Looking into 2017, we expect results in this segment to be flat to modestly higher for both revenue and operating income. Although, the increased capacity in Abilene will come online in the second half of the year, we are seeing some weaker demand in our Wisconsin plant in the back half of the year. So, we may be producing at less than full capacity in that plant. We have also seen some increasing price pressure from imports and are working to offset that impact through improved productivity and cost management.

Gearing. Gearing reported Q4 revenue of $5.9 million, flat with last year, but with dramatically better financial results. The operating loss dropped to $200,000 and we generated positive EBITDA of $0.5 million. It was a tough year commercially with oil and gas and mining orders very low, but our leadership focused on what they could manage and made significant progress in a number of operational areas. In addition, to continuing stringent expense management, we improved our on-time delivery, lowered our scrap rate, achieved better productivity and improved safety results, which then translated into lower workers comp expenses. We are lean and well positioned to enjoy some recovery in our gearing markets this year. Our expectation is to see some top line growth, at least 10%, positive EBITDA for the year and a reduced loss. With our current cost structure, we believe the business can be profitable at a $7 million quarterly revenue run rate and we have invested in our sales organization to drive that top line growth.

Liquidity improved during the year and we ended the year with $21.9 million in cash. We invested $6.6 million in capital, mainly in towers, to upgrade our coatings or paint lines and to start the expansion in Abilene. We expect to invest capital at the same relatively high level in 2017, before it moderates back to the 2% to 2.5% revenue sustaining rate we have had in the past. Our debt plus capital leases totaled $4.1 million at year end, which includes the $2.6 million new markets tax credit loan, which should be forgiven next year. The $1.5 million balance is capitalized leases.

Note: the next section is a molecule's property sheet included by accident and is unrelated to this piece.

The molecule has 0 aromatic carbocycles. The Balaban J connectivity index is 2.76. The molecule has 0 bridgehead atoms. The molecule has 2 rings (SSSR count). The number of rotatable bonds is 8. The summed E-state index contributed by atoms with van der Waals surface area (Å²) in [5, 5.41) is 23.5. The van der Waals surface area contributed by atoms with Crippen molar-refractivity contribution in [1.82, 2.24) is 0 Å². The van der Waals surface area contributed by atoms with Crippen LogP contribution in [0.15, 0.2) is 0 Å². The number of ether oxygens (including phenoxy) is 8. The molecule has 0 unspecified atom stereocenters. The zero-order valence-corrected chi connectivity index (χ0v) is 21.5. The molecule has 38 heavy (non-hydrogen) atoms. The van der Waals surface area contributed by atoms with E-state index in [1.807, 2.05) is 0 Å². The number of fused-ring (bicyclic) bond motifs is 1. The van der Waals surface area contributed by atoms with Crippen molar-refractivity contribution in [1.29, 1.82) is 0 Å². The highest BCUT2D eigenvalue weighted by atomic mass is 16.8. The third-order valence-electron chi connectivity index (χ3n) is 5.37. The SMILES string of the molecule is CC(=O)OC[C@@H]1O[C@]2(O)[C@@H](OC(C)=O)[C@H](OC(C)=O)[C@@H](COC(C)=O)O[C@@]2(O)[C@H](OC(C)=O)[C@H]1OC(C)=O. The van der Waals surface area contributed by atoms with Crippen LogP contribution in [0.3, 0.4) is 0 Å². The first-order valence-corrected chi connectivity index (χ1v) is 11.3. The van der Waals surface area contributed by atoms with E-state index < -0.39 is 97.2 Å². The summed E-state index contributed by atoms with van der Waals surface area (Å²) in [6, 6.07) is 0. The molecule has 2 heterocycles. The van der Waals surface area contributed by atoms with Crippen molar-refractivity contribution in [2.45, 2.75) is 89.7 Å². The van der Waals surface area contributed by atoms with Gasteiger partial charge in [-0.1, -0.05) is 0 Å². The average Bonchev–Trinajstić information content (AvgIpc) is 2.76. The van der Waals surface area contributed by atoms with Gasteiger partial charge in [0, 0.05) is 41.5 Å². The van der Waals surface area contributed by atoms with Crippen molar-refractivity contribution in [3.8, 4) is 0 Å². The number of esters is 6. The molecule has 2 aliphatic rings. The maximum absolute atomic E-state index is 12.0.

I am proud of the statistics on the right. We made improvements to all of our capital metrics in 2016. We have reduced days sales outstanding to 22 days, improved inventory turns to 8.2 and our days payable rose modestly. I believe the improvement in inventory turns partly reflects our better supply chain and inventory management. As a result of these improvements, plus our strong customer deposit balance, our cash conversion ratio was essentially, zero. We have a new credit line – new credit facility in place and at year end, had unused availability of $17 million under the line. Following the Red Wolf acquisition and due to normal variability in working capital, we expect Q1 cash to be near zero with perhaps some small amount drawn on the credit line.